VCs Fund More Early-Stage Female Founders in SoCal than Rest of US, Finds New Report

Tami Abdollah

Tami Abdollah was dot.LA's senior technology reporter. She was previously a national security and cybersecurity reporter for The Associated Press in Washington, D.C. She's been a reporter for the AP in Los Angeles, the Los Angeles Times and for L.A.'s NPR affiliate KPCC. Abdollah spent nearly a year in Iraq as a U.S. government contractor. A native Angeleno, she's traveled the world on $5 a day, taught trad climbing safety classes and is an avid mountaineer. Follow her on Twitter.

VCs Fund More Early-Stage Female Founders in SoCal than Rest of US, Finds New Report

Women entrepreneurs in Southern California are more likely to receive early-stage funding from the nation's top 100 VC firms than if they live elsewhere, according to an exclusive new look at a report on U.S. VC investment in diverse founders.

The report, previewed Wednesday at dot.LA's summit, was conducted by RateMyInvestor in partnership with Diversity VC. It looked at investments under $100 million made by the nation's 100 most active VC firms by deal numbers during 2018 and 2019. It also accounted for the "perceived" race and gender of founders, said Bennett Quintard, co-founder and COO of RateMyInvestor.


The survey fills a glaring gap in official data around the racial makeup of companies receiving VC-backed investment. Earlier this week, dot.LA reported that VC investment in all-female founded companies in L.A. dropped 70% in the third quarter compared to last year, while all male founded companies saw a 385% bump, according to an analysis of PitchBook data. But PitchBook does not track data around race.

Of the total capital invested nationally, about 5.5% went to 429 founders and 187 startups in Southern California.

The report found 84% of capital in the U.S. went to male founders. But in L.A., female founders fared better. The percentage of all-female teams that received funding is almost twice as high as it is nationally. Female and mixed-gender teams were likely to receive larger seed and Series A checks than the national average, and mixed-gender teams tended to raise more money than single-gender teams.

Women who received capital were more likely to have an Ivy League education than men — 20% versus 12.75%. And everyone was more likely to be white. Of the 429 L.A. founders, only two were LatinX and nine Black.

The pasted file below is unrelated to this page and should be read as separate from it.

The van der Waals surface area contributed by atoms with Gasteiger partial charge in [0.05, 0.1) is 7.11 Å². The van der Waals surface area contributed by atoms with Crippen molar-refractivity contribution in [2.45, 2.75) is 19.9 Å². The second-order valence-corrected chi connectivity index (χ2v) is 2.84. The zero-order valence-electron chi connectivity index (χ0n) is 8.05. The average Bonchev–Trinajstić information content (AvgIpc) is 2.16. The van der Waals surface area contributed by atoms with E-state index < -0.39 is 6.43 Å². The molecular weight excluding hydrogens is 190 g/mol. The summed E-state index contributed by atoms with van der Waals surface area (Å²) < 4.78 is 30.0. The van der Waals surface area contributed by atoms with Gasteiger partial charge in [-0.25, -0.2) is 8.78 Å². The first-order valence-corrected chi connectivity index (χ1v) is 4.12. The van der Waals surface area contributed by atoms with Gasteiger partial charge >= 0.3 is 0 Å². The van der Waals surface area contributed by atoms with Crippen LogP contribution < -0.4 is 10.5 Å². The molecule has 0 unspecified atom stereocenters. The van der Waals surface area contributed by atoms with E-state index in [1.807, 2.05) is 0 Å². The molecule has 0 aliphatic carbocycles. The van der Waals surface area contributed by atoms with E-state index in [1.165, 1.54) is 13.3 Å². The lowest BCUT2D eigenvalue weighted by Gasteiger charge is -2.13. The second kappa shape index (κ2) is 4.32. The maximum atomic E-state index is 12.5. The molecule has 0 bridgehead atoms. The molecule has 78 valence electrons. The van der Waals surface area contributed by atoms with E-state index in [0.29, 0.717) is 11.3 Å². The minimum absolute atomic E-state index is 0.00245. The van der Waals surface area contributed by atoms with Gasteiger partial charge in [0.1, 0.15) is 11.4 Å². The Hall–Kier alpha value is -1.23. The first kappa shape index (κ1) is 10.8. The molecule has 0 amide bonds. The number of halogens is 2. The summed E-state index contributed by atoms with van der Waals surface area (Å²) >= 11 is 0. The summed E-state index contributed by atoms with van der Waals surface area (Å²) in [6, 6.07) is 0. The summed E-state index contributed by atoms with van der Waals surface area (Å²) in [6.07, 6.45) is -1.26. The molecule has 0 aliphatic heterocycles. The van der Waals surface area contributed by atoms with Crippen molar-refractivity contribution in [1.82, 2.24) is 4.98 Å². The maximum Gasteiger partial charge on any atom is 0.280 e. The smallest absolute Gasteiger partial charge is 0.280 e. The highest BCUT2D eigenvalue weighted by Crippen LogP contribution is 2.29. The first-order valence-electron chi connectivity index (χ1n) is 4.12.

"To be honest with you, I'm not surprised, and I'd be surprised if anyone was surprised by the data," said Eyana Carballo, manager of global commercial strategy & IP at BCG Digital Ventures, the corporate venture arm of Boston Consulting Group.

"'I've seen VCs really increased portfolio diversity by investing in gender and gender equity, from board and founder representation to, honestly, target-setting: percentages of funding reserved for women-led startups," she said. "But diversity isn't a side hustle, nor is how we attack it. We tend to attack it like in a singular monolithic way. I would love to see firms and stand up to solve more structural and institutional diversity by weaving more equitable solutions into every business outcome."

Anthony Zhang, co-founder and CEO of Vinovest said that "it takes years for an ecosystem to change at the Series A or later stage." He added: "It doesn't seem like those founders that maybe have started their company a little bit earlier, have seen that support."

Other issues that crop up among racially diverse founders is the inability to access the same "friends and family" capital and networks many white founders start off with. On the flip side, "disenfranchised communities of color" are often left on the sidelines in terms of getting opportunities to write checks to create generational wealth, Carballo said.

Quintard acknowledged that "Asia is a massive, massive place" and that the data should include a better breakdown of data that differentiates between Asian Americans from different geographic areas.

tami@dot.la

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